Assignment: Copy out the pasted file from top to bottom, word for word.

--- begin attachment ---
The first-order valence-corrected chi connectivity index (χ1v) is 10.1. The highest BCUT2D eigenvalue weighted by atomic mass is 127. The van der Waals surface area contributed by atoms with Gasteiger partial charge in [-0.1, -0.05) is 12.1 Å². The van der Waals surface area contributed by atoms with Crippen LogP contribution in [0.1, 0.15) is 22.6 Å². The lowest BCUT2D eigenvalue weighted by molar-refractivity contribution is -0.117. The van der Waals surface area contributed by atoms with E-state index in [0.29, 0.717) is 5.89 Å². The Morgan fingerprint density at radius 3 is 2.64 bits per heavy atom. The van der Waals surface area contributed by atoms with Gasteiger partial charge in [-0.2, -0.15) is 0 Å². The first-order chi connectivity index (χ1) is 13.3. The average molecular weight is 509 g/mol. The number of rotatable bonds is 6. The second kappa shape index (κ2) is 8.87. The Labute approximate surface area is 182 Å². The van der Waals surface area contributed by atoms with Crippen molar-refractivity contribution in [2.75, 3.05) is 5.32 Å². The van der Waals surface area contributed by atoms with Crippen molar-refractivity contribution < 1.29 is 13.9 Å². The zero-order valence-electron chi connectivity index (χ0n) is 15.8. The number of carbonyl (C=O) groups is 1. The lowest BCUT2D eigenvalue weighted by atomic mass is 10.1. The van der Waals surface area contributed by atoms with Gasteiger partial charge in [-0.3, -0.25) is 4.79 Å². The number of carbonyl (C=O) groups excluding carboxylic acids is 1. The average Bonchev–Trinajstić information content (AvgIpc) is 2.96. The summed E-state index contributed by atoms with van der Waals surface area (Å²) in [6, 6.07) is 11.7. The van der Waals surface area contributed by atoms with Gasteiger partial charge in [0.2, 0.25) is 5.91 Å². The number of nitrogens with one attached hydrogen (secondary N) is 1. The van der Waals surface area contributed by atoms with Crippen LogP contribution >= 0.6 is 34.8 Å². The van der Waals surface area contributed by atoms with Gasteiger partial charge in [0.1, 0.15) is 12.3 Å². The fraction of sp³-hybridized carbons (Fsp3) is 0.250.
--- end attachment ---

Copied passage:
The first-order valence-corrected chi connectivity index (χ1v) is 10.1. The highest BCUT2D eigenvalue weighted by atomic mass is 127. The van der Waals surface area contributed by atoms with Gasteiger partial charge in [-0.1, -0.05) is 12.1 Å². The van der Waals surface area contributed by atoms with Crippen LogP contribution in [0.1, 0.15) is 22.6 Å². The lowest BCUT2D eigenvalue weighted by molar-refractivity contribution is -0.117. The van der Waals surface area contributed by atoms with E-state index in [0.29, 0.717) is 5.89 Å². The Morgan fingerprint density at radius 3 is 2.64 bits per heavy atom. The van der Waals surface area contributed by atoms with Gasteiger partial charge in [-0.2, -0.15) is 0 Å². The first-order chi connectivity index (χ1) is 13.3. The average molecular weight is 509 g/mol. The number of rotatable bonds is 6. The second kappa shape index (κ2) is 8.87. The Labute approximate surface area is 182 Å². The van der Waals surface area contributed by atoms with Crippen molar-refractivity contribution in [2.75, 3.05) is 5.32 Å². The van der Waals surface area contributed by atoms with Crippen molar-refractivity contribution < 1.29 is 13.9 Å². The zero-order valence-electron chi connectivity index (χ0n) is 15.8. The number of carbonyl (C=O) groups is 1. The lowest BCUT2D eigenvalue weighted by atomic mass is 10.1. The van der Waals surface area contributed by atoms with Gasteiger partial charge in [-0.3, -0.25) is 4.79 Å². The number of carbonyl (C=O) groups excluding carboxylic acids is 1. The average Bonchev–Trinajstić information content (AvgIpc) is 2.96. The summed E-state index contributed by atoms with van der Waals surface area (Å²) in [6, 6.07) is 11.7. The van der Waals surface area contributed by atoms with Gasteiger partial charge in [0.2, 0.25) is 5.91 Å². The number of nitrogens with one attached hydrogen (secondary N) is 1. The van der Waals surface area contributed by atoms with Crippen LogP contribution >= 0.6 is 34.8 Å². The van der Waals surface area contributed by atoms with Gasteiger partial charge in [0.1, 0.15) is 12.3 Å². The fraction of sp³-hybridized carbons (Fsp3) is 0.250.